North Carolina has military bases, shipyards, mines, and vermiculite refineries responsible for exposing people to asbestos.
Asbestos in North Carolina Military Bases and Shipyards
The Fort Bragg Army base in Fayetteville was built with many asbestos-containing materials.
Soldiers at Fort Bragg were required to remove tiles that contained asbestos out of barracks. They were given no proper training or gear to safely remove the asbestos.
It was found that those tiles contained chrysotile asbestos. Not only were the soldiers that removed the asbestos exposed, but also other soldiers in the area may have been exposed to asbestos in the air after the project was finished.
Marine Corps Base Camp Lejeune in Jacksonville includes several camps and a Marine Corps air station. Camp Lejeune’s public release stated that asbestos is present in floor tiles and mastic, roofing materials, joint compound, thermal insulation, and boiler gaskets on the base.
In addition to asbestos exposure, Camp Lejeune’s water was also contaminated and exposed many military and civilian personnel on the base to volatile organic compounds (VOCs) that cause cancer and other illnesses.
Many liberty ships were built in in Wilmington, North Carolina. These ships carried two-thirds of the U.S. cargo during World War II. Over 2,700 liberty ships were built rapidly beginning in the 1940s. Many of these ships contained materials that included asbestos, causing many builders to contract asbestos-related diseases like mesothelioma.
Asbestos in Mines and Refineries
The North Carolina mining industry was a major source for asbestos-contaminated talc. Many mines were located around the Appalachian Mountain Range where asbestos and talc naturally occur. Mine workers and residents of that area were constantly exposed to asbestos during active mining years.
Zonolite, Inc., refined vermiculite in North Carolina starting in the 1950s. They were owned by W.R. Grace, a company responsible for exposing Libby, Montana residents with their infamous mine there. Vermiculite from Libby, Montana was processed at the Zonolite refinery until 1987.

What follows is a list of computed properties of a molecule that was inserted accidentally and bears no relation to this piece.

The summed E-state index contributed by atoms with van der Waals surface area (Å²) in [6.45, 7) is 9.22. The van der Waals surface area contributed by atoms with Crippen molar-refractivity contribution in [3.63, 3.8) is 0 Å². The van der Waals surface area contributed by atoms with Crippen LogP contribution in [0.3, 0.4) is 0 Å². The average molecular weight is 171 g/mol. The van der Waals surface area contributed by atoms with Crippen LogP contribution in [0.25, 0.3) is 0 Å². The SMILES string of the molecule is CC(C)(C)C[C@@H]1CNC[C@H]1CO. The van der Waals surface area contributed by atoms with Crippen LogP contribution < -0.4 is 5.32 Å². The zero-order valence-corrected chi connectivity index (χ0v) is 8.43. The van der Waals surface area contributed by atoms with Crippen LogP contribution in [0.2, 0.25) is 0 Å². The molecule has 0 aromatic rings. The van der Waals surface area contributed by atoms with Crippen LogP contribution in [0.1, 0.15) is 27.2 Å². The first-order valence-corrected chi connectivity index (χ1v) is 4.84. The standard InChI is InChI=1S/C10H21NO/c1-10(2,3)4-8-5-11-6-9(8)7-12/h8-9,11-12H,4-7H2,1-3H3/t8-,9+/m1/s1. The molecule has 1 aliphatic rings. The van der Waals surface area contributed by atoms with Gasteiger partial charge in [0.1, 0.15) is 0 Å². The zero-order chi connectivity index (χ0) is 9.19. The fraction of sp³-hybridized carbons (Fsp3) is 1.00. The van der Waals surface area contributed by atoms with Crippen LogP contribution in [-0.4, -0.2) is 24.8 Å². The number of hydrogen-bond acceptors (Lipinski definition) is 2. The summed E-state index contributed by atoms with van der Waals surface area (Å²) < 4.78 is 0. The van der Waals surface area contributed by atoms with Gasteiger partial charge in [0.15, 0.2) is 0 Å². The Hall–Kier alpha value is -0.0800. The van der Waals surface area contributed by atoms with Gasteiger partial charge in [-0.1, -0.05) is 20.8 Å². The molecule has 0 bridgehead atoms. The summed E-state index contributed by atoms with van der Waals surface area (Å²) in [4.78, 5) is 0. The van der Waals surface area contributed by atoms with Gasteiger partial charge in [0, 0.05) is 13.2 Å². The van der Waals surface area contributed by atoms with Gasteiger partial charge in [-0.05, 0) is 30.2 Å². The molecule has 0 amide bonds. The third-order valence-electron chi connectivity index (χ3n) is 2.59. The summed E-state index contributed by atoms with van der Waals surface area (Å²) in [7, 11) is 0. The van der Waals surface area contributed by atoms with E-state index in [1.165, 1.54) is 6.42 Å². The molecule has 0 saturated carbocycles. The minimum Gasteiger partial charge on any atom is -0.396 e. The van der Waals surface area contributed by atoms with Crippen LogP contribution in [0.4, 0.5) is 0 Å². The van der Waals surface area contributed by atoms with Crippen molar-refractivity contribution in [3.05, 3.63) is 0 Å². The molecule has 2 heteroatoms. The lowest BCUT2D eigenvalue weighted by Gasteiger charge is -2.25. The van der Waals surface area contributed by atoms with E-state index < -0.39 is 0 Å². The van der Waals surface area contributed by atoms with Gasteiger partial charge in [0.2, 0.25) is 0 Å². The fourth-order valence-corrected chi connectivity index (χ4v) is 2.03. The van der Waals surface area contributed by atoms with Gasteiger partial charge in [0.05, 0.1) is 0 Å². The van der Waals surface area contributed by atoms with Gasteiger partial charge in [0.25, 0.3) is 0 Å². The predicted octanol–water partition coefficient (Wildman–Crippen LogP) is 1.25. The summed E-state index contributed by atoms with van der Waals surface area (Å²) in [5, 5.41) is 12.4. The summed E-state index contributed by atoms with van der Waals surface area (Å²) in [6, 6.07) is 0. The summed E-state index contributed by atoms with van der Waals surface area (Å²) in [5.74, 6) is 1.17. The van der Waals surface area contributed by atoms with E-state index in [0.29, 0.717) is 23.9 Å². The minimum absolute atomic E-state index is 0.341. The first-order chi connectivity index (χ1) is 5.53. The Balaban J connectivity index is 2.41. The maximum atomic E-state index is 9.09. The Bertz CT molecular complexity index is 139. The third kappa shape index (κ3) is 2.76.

The U.S. Environmental Protection Agency (EPA) has listed three other North Carolina facilities that “potentially” received Libby’s vermiculite: Southern Vermiculite Plant in Franklin County, Carolina Wholesale in Sanford and the American Vermiculite Company in Spruce Pine.
Other Sources of Asbestos Exposure in North Carolina
Other industries that could contribute to asbestos-related illnesses are forestry, construction, farming operations, manufacturing, power generation, oil refining, chemical production, and teaching.
Record Asbestos Verdict Awarded to North Carolina Worker
In 2018, Ann Finch was awarded $32.7 million by a North Carolina jury for her husband’s death from mesothelioma. His exposure to asbestos was caused by insulation manufactured by Covil Corp.
Contact a North Carolina Asbestos Exposure Attorney Today
Experienced North Carolina asbestos exposure lawyers are known to secure settlements for millions of dollars and recover payouts from asbestos trust funds.
It is important to work with an attorney who is familiar with the legal steps of filing lawsuits and trust fund claims within North Carolina. At Brayton Purcell, we are ready to fight for you. Call us today.